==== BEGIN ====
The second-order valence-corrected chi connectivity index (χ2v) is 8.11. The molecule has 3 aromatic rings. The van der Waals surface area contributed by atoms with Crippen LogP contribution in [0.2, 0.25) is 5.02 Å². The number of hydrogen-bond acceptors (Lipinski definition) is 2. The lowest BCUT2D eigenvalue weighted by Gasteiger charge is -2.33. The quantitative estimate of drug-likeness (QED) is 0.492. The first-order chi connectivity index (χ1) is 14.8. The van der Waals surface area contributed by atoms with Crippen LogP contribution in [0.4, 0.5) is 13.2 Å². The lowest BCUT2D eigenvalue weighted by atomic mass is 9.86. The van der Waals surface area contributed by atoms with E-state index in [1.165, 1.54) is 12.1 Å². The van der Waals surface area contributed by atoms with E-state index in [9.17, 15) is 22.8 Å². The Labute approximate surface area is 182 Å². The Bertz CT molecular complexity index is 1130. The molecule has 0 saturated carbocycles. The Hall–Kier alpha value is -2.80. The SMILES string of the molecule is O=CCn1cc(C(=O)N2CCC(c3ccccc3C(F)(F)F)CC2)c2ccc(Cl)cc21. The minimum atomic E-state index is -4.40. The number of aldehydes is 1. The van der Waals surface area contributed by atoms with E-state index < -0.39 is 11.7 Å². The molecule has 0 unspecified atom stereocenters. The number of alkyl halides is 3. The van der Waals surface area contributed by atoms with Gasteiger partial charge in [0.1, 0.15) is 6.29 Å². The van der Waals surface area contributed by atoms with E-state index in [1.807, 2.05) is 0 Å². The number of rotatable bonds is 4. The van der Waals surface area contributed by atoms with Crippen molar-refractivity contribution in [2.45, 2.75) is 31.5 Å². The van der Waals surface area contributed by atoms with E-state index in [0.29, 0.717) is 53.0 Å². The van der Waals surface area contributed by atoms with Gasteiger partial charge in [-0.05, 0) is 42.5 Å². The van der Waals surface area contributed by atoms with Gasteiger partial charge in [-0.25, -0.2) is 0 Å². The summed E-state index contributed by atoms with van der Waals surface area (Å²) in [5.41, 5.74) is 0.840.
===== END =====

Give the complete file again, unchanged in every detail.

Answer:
The second-order valence-corrected chi connectivity index (χ2v) is 8.11. The molecule has 3 aromatic rings. The van der Waals surface area contributed by atoms with Crippen LogP contribution in [0.2, 0.25) is 5.02 Å². The number of hydrogen-bond acceptors (Lipinski definition) is 2. The lowest BCUT2D eigenvalue weighted by Gasteiger charge is -2.33. The quantitative estimate of drug-likeness (QED) is 0.492. The first-order chi connectivity index (χ1) is 14.8. The van der Waals surface area contributed by atoms with Crippen LogP contribution in [0.4, 0.5) is 13.2 Å². The lowest BCUT2D eigenvalue weighted by atomic mass is 9.86. The van der Waals surface area contributed by atoms with E-state index in [1.165, 1.54) is 12.1 Å². The van der Waals surface area contributed by atoms with E-state index in [9.17, 15) is 22.8 Å². The Labute approximate surface area is 182 Å². The Bertz CT molecular complexity index is 1130. The molecule has 0 saturated carbocycles. The Hall–Kier alpha value is -2.80. The SMILES string of the molecule is O=CCn1cc(C(=O)N2CCC(c3ccccc3C(F)(F)F)CC2)c2ccc(Cl)cc21. The minimum atomic E-state index is -4.40. The number of aldehydes is 1. The van der Waals surface area contributed by atoms with E-state index < -0.39 is 11.7 Å². The molecule has 0 unspecified atom stereocenters. The number of alkyl halides is 3. The van der Waals surface area contributed by atoms with Gasteiger partial charge in [0.1, 0.15) is 6.29 Å². The van der Waals surface area contributed by atoms with E-state index in [1.807, 2.05) is 0 Å². The number of rotatable bonds is 4. The van der Waals surface area contributed by atoms with Crippen molar-refractivity contribution in [2.45, 2.75) is 31.5 Å². The van der Waals surface area contributed by atoms with E-state index in [0.29, 0.717) is 53.0 Å². The van der Waals surface area contributed by atoms with Gasteiger partial charge in [-0.05, 0) is 42.5 Å². The van der Waals surface area contributed by atoms with Gasteiger partial charge in [-0.25, -0.2) is 0 Å². The summed E-state index contributed by atoms with van der Waals surface area (Å²) in [5.41, 5.74) is 0.840.